More Jon Stewart Interviews

Jon Stewart's interview with CNBC host Jim Cramer reminded me why he's the best press/media critic out there now.

In case you missed it, he asked Cramer whether more investigative reporting, and less cheerleading, from the business press would have prevented the meltdown. Something along the lines of "you knew these guys were playing risky games with the 401(k) and pensions of ordinary Americans, yet you didn't call them on it". This is the last part of the Cramer interview:

Another notable takedown was of Jonah Goldberg, author of "Liberal Fascism". Jon elicits that Goldberg's beef is that people throw around the fascist word too much, setting him up beautifully for the sucker-punch "So you object to people throwing around the word 'fascist', so you write a book titled what exactly?"

And of course, the question he asked Cramer was similar to the question he asked Wolf Blitzer, on why the political press didn't ask hard questions in the lead up to the Iraq war:

Why is a comedy show host the only one who sees the deep unseriousness of American media?

p.s. See also James Fallows and Andrew Sullivan.


  1. Stewart was correct to call out Cramer about his knowledge of the risky games the banks were playing....but Stewart refuses to call out Rep. Barney Frank or Sen. Chris Dodd. They are just as responsible for not doing anything (Franks being head of the House Financial Services Committee and Dodd the Chairman of the Senate Banking Committee), yet Stewart won't call them out because they are Democrats and he runs a Liberal show.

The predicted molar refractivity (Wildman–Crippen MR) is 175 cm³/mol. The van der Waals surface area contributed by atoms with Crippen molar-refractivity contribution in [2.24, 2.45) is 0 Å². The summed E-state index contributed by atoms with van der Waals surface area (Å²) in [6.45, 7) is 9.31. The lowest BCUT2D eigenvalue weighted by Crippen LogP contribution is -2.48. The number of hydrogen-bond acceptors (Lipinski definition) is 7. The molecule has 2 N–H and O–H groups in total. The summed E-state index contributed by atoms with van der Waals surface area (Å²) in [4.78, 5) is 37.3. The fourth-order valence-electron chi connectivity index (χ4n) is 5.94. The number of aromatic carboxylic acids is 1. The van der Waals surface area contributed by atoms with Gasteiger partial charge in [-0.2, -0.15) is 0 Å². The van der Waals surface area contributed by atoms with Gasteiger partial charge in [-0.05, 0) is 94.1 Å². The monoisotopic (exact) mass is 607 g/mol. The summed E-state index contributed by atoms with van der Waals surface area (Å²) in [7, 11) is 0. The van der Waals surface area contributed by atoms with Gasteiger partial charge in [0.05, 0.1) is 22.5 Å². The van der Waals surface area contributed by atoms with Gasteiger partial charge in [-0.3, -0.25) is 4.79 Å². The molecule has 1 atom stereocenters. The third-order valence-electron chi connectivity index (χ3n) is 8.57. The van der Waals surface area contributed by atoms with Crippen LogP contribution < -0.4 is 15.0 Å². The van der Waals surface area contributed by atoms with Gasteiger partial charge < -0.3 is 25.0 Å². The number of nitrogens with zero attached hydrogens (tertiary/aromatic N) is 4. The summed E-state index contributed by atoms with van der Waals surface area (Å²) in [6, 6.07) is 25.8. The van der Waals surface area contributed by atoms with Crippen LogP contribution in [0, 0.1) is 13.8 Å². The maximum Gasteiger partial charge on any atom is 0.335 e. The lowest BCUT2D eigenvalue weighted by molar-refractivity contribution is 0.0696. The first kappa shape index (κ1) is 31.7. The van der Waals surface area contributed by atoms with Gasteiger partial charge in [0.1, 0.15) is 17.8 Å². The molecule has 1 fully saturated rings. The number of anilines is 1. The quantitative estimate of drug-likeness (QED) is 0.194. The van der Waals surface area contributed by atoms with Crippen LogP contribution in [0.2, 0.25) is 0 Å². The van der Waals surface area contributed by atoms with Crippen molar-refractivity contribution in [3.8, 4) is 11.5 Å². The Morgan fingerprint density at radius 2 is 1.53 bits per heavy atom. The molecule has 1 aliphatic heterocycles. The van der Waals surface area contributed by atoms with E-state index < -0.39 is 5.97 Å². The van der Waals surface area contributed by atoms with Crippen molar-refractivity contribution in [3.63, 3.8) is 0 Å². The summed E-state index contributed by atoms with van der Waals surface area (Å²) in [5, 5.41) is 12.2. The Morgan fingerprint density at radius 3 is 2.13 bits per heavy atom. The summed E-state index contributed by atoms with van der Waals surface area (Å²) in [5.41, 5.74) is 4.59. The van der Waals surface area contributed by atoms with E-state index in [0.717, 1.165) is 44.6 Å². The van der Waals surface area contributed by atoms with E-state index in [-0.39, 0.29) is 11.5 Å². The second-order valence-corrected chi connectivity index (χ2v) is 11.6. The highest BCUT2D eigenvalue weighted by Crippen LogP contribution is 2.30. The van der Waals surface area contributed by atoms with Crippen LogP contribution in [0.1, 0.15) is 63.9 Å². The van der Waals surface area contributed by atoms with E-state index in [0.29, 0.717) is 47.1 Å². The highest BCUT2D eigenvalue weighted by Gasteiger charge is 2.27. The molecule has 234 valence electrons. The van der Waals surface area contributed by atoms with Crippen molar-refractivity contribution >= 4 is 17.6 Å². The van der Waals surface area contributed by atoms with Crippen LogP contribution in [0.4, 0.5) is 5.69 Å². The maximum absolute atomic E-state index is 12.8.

Cramer is just a TV personality....when Stewart calls out the big boys is when I'll be inpressed.

  2. "But they did it too!" is an excuse often heard on the playground, but it doesn't quite measure up to the level of adult discussion found in Lak's writing.

    I'll be impressed when the above commenter actually signs his or her name, instead of hiding behind a cloak of anonymity.

    For what it's worth, has a reasonably balanced look at "Who caused the financial crisis?":

    Here's an excerpt:

    It's true that key Democrats opposed the Federal Housing Enterprise Regulatory Reform Act of 2005, which would have established a single, independent regulatory body with jurisdiction over Fannie and Freddie – a move that the Government Accountability Office had recommended in a 2004 report. Current House Banking Committee chairman Rep. Barney Frank of Massachusetts opposed legislation to reorganize oversight in 2000 (when Clinton was still president), 2003 and 2004, saying of the 2000 legislation that concern about Fannie and Freddie was "overblown." Just last summer, Senate Banking Committee chairman Chris Dodd called a Bush proposal for an independent agency to regulate the two entities "ill-advised."

    But saying that Democrats killed the 2005 bill "while Mr. Obama was notably silent" oversimplifies things considerably. The bill made it out of committee in the Senate but was never brought up for consideration. At that time, Republicans had a majority in the Senate and controlled the agenda. Democrats never got the chance to vote against it or to mount a filibuster to block it.

  3. All I'm saying is that if you're going to call out a guy who runs a TV show involving finance, why not call out people a bit more involved with Congress?

    I'm not blaming the Democrats in general, only these two because they knew about it ahead of time. They didn't cause it, but they didn't make the American people aware of it either...aren't they supposed to look out for their constituents?

  4. For what it's worth ... Jon Stewart makes it clear several times in the interview that his real beef is with financial journalists in general and CNBC in particular and not Cramer personally.